The September 2015 issue of “The Current” is hot off the presses from the Eagle River Watershed Council

eagleriver
Click here to read the newsletter. Here’s an excerpt:

Animas spill may stimulate watershed solutions

On August 5, about 3 million gallons of contaminated water burst out of an abandoned mine above Silverton and sent a plume of cloudy, orange water down Cement Creek to the Animas River, through the heart of Durango, and on into the San Juan River in New Mexico, the Navajo Nation and Utah. Downstream: Lake Powell.

The plume of acidic orange water, containing arsenic, lead and other toxic heavy metals, had built up as a result of historic mining activity dating back to the 1870s… The massive plume was set loose by workers for the U.S. Environmental Protection Agency attempting to assess and remediate the source of an ongoing trickle of pollution from the Gold King mine…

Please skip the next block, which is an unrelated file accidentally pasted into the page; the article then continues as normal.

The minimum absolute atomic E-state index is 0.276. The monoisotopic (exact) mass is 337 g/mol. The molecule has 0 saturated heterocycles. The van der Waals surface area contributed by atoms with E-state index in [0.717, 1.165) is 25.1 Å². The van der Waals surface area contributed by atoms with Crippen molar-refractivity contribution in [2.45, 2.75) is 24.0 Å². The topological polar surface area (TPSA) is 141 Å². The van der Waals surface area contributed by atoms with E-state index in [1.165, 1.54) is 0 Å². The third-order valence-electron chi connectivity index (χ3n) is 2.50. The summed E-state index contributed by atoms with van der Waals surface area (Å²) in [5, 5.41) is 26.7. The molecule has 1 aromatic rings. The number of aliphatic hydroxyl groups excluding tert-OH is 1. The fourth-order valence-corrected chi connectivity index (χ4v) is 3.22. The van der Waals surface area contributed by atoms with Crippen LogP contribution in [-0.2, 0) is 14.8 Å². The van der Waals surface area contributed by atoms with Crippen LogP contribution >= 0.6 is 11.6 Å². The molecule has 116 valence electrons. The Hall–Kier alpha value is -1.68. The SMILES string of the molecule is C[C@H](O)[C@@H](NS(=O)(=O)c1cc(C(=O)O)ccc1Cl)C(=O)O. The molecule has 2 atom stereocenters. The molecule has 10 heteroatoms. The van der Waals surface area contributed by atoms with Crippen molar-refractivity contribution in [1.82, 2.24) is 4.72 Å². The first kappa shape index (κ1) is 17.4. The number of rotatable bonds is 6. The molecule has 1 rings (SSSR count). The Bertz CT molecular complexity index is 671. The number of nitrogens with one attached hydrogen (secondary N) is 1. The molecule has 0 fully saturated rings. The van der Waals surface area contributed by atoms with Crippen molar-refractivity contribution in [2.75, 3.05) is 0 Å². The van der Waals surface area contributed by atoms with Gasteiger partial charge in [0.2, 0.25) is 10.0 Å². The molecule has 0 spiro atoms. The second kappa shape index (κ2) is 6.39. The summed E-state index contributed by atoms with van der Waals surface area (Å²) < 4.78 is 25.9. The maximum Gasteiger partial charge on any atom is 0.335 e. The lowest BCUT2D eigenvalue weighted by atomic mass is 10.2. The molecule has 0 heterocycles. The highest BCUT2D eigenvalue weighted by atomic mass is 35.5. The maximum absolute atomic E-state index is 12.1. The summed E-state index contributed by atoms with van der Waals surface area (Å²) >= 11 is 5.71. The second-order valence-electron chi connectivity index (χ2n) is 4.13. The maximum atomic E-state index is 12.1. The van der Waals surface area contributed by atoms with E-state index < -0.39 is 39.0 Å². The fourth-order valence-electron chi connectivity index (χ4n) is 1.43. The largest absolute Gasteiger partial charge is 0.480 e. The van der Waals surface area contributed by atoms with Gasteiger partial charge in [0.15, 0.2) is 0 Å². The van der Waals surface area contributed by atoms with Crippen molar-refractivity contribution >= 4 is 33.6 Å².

In assessing how this catastrophe fits into the overall regional water picture, it is instructive to zoom out geographically and look back in time. The 3 million gallons of contaminated water from the spill translate to a little over 9 acre-feet of water. This quantity is dwarfed by the approximately 13 million acre-feet currently in Lake Powell, despite the fact that it is only 54 percent full…

Hannah Holm is the coordinator for the Water Center at Colorado Mesa University. Holm is a friend of the Watershed Council and wrote this article for our monthly Vail Daily column, The Current. Click here to read on.

Leave a Reply